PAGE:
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Trade War And Tariffs Already Causing Serious Delays, Cost Overruns At Ports

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Trade War And Tariffs Already Causing Serious Delays, Cost Overruns At Ports
A tanker loaded with shipping containers at the Port of Long Beach in Southern California

President Donald Trump's trade war with China is already having serious, demonstrable effects on the U.S.' busiest ports.

The neighboring Port of Los Angeles and Port of Long Beach, which combine to handle about 47% of all shipping containers coming from China, are suffering cascading effects from the tariffs Trump imposed on China and China's retaliations, the Los Angeles Times reports.

“[Tariff issues have] really gummed up the operations of the supply chain,” Port of Los Angeles Executive Director Eugene Seroka told the Times. “We’ve got a lot of cargo coming in that just sits. Containers are stacked high. Truck lines are long. And warehouses are bursting at the seams.” 

Much of the distribution and warehousing industry anticipated Trump raising tariffs on $200B worth of Chinese goods to 25%, which led to a mad rush to secure imports ahead of the higher rates. Beyond causing a bottleneck at the ports, the ensuing glut of imports strained the capacity of the Southern California market. Industrial vacancy within 50 miles of the ports has plunged below 1%, Seroka told the Times.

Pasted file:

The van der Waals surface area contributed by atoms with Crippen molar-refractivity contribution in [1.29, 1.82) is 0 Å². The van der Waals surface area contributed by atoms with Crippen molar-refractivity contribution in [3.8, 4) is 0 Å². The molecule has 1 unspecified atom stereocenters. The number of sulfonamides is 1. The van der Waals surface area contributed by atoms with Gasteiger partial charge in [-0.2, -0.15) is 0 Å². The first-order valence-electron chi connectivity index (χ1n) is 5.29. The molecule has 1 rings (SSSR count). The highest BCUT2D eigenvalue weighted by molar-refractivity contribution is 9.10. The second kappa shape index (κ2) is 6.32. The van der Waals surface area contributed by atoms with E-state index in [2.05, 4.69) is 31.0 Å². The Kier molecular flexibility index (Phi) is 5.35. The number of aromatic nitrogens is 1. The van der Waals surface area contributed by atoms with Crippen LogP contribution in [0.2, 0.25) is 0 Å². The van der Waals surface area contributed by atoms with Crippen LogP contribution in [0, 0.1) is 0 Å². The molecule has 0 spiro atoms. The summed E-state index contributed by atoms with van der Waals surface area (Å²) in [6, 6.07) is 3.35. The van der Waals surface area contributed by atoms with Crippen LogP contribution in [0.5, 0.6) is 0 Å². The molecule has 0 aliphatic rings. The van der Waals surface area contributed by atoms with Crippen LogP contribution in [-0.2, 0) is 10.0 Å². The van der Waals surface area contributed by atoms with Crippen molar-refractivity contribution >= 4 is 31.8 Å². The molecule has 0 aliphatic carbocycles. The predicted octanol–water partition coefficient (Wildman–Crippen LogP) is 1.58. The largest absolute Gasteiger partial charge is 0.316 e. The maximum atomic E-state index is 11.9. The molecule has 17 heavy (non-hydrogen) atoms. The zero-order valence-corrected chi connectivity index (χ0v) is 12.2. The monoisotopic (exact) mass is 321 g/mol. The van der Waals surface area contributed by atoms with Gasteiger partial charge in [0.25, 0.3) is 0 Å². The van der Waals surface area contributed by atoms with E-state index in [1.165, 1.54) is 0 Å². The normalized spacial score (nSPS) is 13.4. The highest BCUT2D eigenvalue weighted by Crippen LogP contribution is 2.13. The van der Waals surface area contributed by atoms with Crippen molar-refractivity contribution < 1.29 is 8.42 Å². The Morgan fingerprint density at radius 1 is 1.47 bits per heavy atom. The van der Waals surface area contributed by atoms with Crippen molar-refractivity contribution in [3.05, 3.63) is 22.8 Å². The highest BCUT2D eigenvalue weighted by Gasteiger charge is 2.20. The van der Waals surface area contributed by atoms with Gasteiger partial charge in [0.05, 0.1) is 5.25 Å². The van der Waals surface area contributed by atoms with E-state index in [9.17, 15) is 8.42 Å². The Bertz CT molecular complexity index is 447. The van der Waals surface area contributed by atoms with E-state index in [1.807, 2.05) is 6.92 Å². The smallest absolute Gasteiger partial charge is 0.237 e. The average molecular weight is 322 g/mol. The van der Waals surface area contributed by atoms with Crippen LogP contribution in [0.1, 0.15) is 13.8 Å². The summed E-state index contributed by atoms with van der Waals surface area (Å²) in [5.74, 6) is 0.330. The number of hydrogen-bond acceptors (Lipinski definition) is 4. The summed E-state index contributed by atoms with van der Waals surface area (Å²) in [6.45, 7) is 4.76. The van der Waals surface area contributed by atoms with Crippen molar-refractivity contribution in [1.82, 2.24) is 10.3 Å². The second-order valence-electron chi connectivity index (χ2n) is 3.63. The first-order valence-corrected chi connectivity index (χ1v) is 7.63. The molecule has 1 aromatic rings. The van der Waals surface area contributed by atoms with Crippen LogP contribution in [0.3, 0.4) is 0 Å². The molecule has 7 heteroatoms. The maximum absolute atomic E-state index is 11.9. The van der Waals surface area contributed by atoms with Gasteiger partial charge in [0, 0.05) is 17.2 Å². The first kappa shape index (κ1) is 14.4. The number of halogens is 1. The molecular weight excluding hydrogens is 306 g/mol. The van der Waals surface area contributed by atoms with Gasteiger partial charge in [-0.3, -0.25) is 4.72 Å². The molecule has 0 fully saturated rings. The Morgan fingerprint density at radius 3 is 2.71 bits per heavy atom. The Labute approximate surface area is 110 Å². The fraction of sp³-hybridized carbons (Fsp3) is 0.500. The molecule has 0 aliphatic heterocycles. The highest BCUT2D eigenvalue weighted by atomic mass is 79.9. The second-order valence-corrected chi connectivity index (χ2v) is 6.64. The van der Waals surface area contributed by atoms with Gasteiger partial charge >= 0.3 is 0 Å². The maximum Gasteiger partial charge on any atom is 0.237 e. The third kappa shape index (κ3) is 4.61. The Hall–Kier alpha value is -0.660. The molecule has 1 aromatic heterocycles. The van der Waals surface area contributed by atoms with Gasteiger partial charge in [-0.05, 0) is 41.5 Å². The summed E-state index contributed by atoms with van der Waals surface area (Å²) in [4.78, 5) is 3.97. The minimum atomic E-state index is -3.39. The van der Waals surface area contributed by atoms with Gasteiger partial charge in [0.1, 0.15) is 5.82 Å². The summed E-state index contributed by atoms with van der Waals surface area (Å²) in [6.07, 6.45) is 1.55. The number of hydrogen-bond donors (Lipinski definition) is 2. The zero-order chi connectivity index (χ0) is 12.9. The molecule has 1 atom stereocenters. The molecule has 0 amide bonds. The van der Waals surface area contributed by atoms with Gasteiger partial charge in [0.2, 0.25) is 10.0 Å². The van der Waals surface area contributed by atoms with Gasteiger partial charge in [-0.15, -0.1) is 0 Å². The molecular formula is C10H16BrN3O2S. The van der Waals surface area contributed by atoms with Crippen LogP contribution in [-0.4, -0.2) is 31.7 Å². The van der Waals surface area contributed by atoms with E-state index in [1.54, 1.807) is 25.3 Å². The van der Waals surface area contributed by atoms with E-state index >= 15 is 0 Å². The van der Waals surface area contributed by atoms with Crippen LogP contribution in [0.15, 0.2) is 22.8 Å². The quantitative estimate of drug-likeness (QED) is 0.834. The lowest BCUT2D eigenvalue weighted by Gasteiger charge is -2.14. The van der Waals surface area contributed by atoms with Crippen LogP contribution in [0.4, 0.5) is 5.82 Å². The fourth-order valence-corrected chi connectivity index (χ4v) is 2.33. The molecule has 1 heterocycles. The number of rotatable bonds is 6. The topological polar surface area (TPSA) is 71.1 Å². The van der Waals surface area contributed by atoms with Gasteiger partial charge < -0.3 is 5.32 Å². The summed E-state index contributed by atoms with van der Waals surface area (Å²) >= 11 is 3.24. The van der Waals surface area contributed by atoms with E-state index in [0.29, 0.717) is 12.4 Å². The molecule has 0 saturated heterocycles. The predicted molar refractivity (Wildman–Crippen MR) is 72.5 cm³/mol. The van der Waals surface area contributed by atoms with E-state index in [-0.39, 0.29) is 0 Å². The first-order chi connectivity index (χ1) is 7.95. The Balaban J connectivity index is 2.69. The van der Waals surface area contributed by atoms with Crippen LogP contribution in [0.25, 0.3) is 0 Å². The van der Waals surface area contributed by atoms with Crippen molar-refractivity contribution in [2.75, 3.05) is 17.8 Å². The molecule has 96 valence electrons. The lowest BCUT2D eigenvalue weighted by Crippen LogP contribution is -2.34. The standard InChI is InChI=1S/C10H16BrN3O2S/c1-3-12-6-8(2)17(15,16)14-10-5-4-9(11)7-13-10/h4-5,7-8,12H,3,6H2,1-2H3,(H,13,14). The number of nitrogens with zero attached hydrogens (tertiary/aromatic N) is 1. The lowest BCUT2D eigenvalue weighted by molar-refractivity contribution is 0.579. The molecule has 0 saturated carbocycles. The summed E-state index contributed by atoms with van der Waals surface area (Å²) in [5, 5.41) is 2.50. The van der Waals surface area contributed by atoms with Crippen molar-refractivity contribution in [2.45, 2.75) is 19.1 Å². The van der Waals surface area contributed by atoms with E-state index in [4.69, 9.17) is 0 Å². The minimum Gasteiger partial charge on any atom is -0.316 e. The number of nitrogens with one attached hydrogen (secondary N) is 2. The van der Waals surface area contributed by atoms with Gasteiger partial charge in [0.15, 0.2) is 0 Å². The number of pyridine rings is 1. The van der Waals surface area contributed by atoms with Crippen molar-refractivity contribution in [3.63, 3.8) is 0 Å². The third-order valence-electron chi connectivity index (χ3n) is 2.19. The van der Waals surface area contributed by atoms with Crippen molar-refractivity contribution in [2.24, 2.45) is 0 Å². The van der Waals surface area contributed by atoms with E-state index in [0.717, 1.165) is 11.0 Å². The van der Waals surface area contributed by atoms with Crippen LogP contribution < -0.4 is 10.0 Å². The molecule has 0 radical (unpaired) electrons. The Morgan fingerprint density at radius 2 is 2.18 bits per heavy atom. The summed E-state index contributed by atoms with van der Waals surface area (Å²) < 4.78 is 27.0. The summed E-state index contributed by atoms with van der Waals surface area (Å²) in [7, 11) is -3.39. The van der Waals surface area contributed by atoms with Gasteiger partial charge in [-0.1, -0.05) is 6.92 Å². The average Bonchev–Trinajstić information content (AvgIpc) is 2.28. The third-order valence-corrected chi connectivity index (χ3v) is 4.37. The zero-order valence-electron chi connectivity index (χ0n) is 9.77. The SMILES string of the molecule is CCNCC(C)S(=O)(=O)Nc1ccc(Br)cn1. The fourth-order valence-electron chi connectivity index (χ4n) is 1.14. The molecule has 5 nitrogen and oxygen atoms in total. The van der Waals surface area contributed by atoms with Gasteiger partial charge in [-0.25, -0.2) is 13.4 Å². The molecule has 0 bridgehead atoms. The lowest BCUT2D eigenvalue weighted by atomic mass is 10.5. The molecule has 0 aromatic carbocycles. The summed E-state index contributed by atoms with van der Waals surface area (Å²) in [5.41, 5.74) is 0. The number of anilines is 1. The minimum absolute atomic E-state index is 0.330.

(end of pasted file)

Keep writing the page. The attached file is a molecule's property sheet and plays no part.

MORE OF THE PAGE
The explosion of shipping in the two ports didn't just strain timelines, it also had immediate financial impact. Several distribution companies told the Times that their overseas partners raised previously agreed-upon rates by as much as 100% in response to the increased demand. If a container sits in a port for more than the standard three days, its owner is charged "demurrage" fees every subsequent day that must be paid before the container is released, the Times reports.

Now that the tariffs are in effect, incoming and outgoing shipments have dramatically trailed off, according to the Times. While that may ease some of the pressure on the supply chain, Trump's threats of further tariffs on as-yet-unaffected Chinese goods (and potential tariffs on Mexico, which apparently aren't entirely off the table despite Friday's deal heading them off for now) make even the immediate future impossible to predict.